October 30, 2010


I had so much fun and learned so much at Pitchapalooza at the Clinton Book Shop on Thursday night. Well these two authors (Arielle Eckstut and David Henry Sterry) are pitching their new book about how to get published (The Essential Guide to Getting Your Book Published). Arielle is an agent-at-large from a fairly large literary agency ( http://www.levinegreenberg.com/arielle-eckstut/ ) and together she and David have a business called The Book Doctors.

For this book tour the local book store recruits two local authors and the four of them do an American Idol style (without Simon) workshop where the audience gets one minute to pitch their book and the panel critiques the pitch and then decides who gets a free hour at a later date with Arielle and David to hone their pitch or just to pick their brains.

I was going to pay my $25 (which includes a copy of their book) to pitch them In Season, but when I called Rob (who runs the Clinton Book Shop) was desperate and he asked me to be one of the locals on the panel. It was fun! Arielle and David were kind but realistic with the presented pitches. Two standouts. One had a really good pitch for a book and the other was a book for which I wish the pitch had been better.  Since this was a pitch contest the good pitch won. I also sold a copy of my book and gave a copy to David and to an independent book store owner who was there with her husband to pitch books.

All in all a night of networking and fun.

October 29, 2010


I traveled down to my local big book store this morning to purchase a book that their web site said was there.  Then their in-store puter said it wasn't but when I turned around two copies were out on the table behind me.  Sometimes one hand doesn't know what the other is doing.

No matter, it was worth the journey so long as I could use my 40% coupon.  I usually don't buy coffee table books but I had to have Finishing the Hat...Collected Lyrics (1954-1981) with Attendant Comments, Principles, Heresies, Grudges, Whines and Anecdotes  by Stephen Sondheim and so far, having read about 25 pages, I have not been disappointed.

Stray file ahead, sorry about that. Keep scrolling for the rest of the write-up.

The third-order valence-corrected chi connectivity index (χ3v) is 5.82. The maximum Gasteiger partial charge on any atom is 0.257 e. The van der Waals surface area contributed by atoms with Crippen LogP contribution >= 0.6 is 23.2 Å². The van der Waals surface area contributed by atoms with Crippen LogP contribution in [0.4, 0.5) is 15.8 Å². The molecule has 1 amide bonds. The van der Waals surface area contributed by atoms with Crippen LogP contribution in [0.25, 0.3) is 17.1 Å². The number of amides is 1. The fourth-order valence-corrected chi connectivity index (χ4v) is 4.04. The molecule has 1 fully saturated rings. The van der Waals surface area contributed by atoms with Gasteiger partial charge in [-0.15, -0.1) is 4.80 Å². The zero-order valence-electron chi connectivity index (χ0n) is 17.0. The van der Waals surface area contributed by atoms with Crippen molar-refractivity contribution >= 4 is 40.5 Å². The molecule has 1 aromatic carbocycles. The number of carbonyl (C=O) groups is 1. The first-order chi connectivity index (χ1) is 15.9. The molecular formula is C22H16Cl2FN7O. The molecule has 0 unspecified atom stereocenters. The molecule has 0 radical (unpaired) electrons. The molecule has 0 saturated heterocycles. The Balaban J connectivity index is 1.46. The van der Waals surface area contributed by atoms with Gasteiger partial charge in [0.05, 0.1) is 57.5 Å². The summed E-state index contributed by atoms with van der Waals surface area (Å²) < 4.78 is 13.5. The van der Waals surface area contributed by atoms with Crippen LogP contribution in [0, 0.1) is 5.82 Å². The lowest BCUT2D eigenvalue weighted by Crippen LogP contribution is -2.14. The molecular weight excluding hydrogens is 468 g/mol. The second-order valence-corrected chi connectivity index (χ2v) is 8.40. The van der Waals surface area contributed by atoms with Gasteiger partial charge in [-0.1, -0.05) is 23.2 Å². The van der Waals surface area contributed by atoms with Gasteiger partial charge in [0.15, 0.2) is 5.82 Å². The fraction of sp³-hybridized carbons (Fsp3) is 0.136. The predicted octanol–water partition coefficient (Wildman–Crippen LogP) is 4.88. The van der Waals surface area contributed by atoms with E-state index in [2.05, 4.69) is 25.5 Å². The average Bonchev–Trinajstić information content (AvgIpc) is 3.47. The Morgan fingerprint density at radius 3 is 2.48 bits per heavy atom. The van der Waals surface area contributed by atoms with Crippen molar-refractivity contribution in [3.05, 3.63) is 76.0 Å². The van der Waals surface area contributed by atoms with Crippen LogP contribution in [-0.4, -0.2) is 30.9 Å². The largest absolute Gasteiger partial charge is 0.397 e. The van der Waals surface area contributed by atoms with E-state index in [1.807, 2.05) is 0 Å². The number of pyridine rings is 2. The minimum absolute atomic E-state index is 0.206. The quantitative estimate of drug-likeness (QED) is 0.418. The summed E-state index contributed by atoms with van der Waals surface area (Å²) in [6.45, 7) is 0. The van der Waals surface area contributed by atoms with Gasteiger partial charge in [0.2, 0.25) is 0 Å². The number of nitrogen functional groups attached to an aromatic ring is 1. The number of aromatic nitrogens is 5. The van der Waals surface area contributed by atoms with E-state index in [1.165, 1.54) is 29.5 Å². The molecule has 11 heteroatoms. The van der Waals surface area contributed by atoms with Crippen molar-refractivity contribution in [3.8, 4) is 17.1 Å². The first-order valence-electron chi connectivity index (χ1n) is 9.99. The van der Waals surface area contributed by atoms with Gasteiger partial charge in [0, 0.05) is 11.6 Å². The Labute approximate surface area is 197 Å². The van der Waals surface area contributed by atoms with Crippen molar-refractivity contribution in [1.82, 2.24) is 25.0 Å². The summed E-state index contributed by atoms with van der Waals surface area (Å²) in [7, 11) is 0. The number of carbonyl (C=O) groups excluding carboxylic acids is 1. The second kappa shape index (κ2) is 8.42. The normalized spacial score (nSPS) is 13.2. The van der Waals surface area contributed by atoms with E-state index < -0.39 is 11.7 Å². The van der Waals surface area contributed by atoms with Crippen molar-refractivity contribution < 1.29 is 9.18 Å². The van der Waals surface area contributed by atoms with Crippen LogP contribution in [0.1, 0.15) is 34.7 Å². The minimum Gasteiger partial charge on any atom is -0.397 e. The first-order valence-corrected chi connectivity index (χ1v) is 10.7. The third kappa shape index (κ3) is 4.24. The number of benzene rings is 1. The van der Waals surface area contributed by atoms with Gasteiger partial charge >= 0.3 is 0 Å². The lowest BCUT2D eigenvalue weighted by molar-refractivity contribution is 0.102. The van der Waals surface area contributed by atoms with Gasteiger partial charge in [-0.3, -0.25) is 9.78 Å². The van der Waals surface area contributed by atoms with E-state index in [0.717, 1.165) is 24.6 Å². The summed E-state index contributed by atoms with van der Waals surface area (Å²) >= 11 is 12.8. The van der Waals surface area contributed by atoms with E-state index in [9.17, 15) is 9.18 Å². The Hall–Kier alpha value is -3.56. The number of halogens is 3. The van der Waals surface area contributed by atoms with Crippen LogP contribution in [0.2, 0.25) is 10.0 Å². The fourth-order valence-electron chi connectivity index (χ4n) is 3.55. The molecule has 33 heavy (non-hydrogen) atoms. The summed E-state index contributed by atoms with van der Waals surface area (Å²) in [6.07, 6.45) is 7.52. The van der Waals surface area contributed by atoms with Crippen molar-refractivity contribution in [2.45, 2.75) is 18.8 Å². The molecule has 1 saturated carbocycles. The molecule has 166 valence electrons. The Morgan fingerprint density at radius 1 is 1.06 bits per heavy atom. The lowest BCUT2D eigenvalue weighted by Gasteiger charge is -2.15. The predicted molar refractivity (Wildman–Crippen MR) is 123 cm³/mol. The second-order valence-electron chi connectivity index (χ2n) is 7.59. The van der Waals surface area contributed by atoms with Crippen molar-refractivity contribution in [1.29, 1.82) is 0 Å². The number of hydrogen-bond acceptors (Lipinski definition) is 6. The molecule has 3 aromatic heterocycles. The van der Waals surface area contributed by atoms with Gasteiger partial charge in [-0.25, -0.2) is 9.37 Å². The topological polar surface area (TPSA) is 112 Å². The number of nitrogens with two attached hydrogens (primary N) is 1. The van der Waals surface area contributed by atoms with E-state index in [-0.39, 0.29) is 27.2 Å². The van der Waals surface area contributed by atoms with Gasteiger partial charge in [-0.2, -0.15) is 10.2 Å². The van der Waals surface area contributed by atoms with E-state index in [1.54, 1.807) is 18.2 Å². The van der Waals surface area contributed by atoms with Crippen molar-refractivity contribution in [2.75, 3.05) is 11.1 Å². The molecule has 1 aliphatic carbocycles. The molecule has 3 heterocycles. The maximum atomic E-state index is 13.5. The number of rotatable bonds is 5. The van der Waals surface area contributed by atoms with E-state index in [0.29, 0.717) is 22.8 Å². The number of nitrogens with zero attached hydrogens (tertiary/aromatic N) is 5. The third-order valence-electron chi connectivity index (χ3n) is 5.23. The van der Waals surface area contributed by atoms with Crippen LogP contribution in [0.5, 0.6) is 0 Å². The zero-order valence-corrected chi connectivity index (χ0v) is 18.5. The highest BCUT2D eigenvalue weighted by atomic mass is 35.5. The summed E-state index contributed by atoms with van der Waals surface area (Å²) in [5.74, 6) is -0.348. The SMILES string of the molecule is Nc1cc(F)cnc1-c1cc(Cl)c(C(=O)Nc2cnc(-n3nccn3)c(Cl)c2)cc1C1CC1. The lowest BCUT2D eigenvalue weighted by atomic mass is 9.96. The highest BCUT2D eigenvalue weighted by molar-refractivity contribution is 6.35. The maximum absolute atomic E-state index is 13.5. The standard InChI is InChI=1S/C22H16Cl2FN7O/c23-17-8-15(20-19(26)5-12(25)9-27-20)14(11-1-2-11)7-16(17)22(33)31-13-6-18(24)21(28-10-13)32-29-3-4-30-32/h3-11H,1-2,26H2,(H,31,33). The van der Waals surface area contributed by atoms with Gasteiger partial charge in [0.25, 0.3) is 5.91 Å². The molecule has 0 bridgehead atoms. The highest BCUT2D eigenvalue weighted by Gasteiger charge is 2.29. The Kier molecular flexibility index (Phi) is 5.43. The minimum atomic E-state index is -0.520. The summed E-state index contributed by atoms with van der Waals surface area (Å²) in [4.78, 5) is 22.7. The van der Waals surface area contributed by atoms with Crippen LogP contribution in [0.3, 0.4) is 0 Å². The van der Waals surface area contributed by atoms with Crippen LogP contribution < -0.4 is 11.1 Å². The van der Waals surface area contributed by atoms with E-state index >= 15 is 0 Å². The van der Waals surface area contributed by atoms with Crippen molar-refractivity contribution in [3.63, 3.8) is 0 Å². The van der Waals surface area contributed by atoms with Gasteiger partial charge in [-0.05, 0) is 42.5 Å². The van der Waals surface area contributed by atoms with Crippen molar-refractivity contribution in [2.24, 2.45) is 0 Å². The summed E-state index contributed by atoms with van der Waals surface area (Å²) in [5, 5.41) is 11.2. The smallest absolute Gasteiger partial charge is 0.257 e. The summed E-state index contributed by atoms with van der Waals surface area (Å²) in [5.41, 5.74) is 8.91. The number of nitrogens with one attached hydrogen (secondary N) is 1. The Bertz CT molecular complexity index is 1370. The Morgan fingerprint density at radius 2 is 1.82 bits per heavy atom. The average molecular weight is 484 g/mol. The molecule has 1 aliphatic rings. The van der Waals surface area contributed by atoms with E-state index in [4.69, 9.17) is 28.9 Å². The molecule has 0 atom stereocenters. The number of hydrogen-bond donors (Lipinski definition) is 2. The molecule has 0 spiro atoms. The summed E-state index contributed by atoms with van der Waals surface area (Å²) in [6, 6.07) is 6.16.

What has struck me the most is his preface in which he says something that applies, I believe, to all writing:

"There are only three principles necessary for a lyric writer, all of them familiar truisms....they underlie everything I've ever written.  In no particular order, and to be written in stone:

Content Dictates Form

Less Is More

God is in the Details

all in the service of


without which nothing else matters."

Thank you Mr. Sondheim.  I'm going to enjoy reading this and savoring your lyrics and listening to your music in my head.

October 24, 2010


One of the steps in writing a book is finishing the first draft and then letting it mellow for awhile.  They Might Be Angels has been mellowing for a week now and I understand fully this step.  It's beginning to stink and I'm beginning to panic.  (Just as a side note I see it as a bad omen when I'm even confused about the name of the book -- see above -- the actual name could also be There Might Be Angels)

October 20, 2010


I've been more than relatively silent lately but I'm just about finished with the book I started only 70 days ago.  It's gone through several working titles by now, Adelaide Wasserstein Brocklehurst, The Bishop of Who, but finally last night someone, I think was the character Paul, woke me up with They Might be Angels and that is IT.  Thanks Paul.